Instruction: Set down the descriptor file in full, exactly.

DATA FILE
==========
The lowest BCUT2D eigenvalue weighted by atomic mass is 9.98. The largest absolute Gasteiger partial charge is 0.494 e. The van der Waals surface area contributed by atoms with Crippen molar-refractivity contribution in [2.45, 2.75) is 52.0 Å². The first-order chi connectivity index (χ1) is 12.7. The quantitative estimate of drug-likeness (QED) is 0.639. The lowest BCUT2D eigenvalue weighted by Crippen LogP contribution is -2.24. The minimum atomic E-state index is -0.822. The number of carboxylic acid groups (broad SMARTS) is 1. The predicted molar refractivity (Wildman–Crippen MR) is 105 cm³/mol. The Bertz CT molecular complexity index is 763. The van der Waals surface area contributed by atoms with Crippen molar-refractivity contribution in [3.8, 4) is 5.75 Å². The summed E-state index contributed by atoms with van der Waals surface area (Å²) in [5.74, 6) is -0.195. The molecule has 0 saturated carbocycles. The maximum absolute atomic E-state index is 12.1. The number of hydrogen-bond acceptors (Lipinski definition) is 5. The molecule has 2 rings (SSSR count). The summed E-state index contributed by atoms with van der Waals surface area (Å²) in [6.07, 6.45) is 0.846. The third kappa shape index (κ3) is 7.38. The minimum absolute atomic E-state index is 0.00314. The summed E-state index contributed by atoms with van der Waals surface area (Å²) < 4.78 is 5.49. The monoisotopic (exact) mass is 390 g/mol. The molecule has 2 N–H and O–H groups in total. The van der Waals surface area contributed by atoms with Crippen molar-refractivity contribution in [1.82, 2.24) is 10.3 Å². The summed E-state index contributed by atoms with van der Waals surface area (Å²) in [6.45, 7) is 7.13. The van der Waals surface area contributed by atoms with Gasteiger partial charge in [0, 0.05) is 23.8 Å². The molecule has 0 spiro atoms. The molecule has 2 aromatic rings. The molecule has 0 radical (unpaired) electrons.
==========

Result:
The lowest BCUT2D eigenvalue weighted by atomic mass is 9.98. The largest absolute Gasteiger partial charge is 0.494 e. The van der Waals surface area contributed by atoms with Crippen molar-refractivity contribution in [2.45, 2.75) is 52.0 Å². The first-order chi connectivity index (χ1) is 12.7. The quantitative estimate of drug-likeness (QED) is 0.639. The lowest BCUT2D eigenvalue weighted by Crippen LogP contribution is -2.24. The minimum atomic E-state index is -0.822. The number of carboxylic acid groups (broad SMARTS) is 1. The predicted molar refractivity (Wildman–Crippen MR) is 105 cm³/mol. The Bertz CT molecular complexity index is 763. The van der Waals surface area contributed by atoms with Crippen molar-refractivity contribution in [3.8, 4) is 5.75 Å². The summed E-state index contributed by atoms with van der Waals surface area (Å²) in [5.74, 6) is -0.195. The molecule has 0 saturated carbocycles. The maximum absolute atomic E-state index is 12.1. The number of hydrogen-bond acceptors (Lipinski definition) is 5. The molecule has 2 rings (SSSR count). The summed E-state index contributed by atoms with van der Waals surface area (Å²) in [6.07, 6.45) is 0.846. The third kappa shape index (κ3) is 7.38. The minimum absolute atomic E-state index is 0.00314. The summed E-state index contributed by atoms with van der Waals surface area (Å²) < 4.78 is 5.49. The monoisotopic (exact) mass is 390 g/mol. The molecule has 2 N–H and O–H groups in total. The van der Waals surface area contributed by atoms with Crippen molar-refractivity contribution in [1.82, 2.24) is 10.3 Å². The summed E-state index contributed by atoms with van der Waals surface area (Å²) in [6.45, 7) is 7.13. The van der Waals surface area contributed by atoms with Gasteiger partial charge in [0, 0.05) is 23.8 Å². The molecule has 0 spiro atoms. The molecule has 2 aromatic rings. The molecule has 0 radical (unpaired) electrons.